Speaking of college: I had the same anti-goal attitude then. It was half-way through my junior year when my Adviser forced me to make a decision on a major. I enjoyed all kinds of topics and classes. Had any course, professor, or grade been different I might have ended up in Bible, Psychology, Music, Accounting, or Computer Science. My lame (passive, pleaser, indecisive) way of choosing was that Marketing seemed to incorporate any or all of the other topics, depending on how you swing it, so that was it. I will be an Accounting-minded Internet Marketer for the Psychology of Biblical Music. Perfect. Now to make a list of goals to get there.

Well…. not before we up and move to Florida to live on the beach for a while! My real-life proverbial slap in the face at Goals. It ended up being the “best… decision… ever” (quoting my wife just now).

BUT… while I’m realistic enough to know that I can’t just make the impossible happen because of goals, I also can’t sit on the beach and wait for blessings to fall from the sky and land in my lap. I’ve considered this dilemma in regards to wanting to do public speaking. It’s something I’m curious about, but don’t necessarily want to jump all in right now and make that goal happen! So what if I eased into it intentionally on a regular basis? Similar to my mantra about Christian living: you may have a goal to love God and love others, but it means nothing if you don’t actually do it on a day to day basis.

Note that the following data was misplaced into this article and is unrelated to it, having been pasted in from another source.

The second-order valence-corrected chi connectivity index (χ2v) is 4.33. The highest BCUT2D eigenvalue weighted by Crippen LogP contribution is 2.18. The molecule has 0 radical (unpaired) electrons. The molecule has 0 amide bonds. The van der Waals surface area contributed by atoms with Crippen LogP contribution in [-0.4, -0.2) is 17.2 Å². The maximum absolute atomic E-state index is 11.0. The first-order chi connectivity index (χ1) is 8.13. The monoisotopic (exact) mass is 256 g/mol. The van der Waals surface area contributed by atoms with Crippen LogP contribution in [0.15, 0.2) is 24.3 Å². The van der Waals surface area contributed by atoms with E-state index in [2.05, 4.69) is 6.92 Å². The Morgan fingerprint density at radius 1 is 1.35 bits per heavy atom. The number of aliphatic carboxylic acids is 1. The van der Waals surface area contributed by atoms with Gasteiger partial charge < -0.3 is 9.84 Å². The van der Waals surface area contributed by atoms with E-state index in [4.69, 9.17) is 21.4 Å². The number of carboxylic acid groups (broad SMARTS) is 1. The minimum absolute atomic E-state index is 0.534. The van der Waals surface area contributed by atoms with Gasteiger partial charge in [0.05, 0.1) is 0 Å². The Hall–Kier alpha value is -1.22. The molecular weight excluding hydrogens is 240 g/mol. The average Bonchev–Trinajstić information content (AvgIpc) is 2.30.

I think of what Dave Ramsey is known most for, the Baby Steps. You could call those goals, but actually the goal is getting out of debt, the baby steps along the way are what gets you there. In the case of Public Speaking, I’m OK if that goal ends up looking different in the end. I fully expect the future to not look like what I could imagine in the present. What I should do is be intentional now.  What is something I can do today? Anything. As long as it’s something.

My current baby steps:

  • My first thought went to my two least favorite hours each day: traffic to and from work. So I started downloading relevant podcasts, lectures, and speeches (just as soon as I’m done with Serial) for my otherwise wasted time.
  • Another actionable task was just to discover what I have to talk about, and ended up being the genesis of this blog.
  • I’m purposefully spending less time on Facebook and more following specific people/brands on Twitter.
  • I’ve put together a list of potential places to speak (Toastmasters, Chamber, Church, Youth Organizations) and have a few lined up.
  • I tried to think any connections I have to professional speakers, reached out to one, and have a meeting pending.

Not goals, but steps. Maybe I’m mincing words here, but it’s obvious to me that I’ve done more in this month than I have in years of simply having theoretical goals. Whatever happens, it will be because I took steps to get there or my direction intentionally veered as I was taking those steps. But either way I won’t be disappointed, at least not because my “goals” weren’t met, weren’t correct, or weren’t attainable. Inaction, laziness, or preoccupation will not be an excuse. I will have taken steps to get there. And in a way, it’s exciting to not know exactly what there is.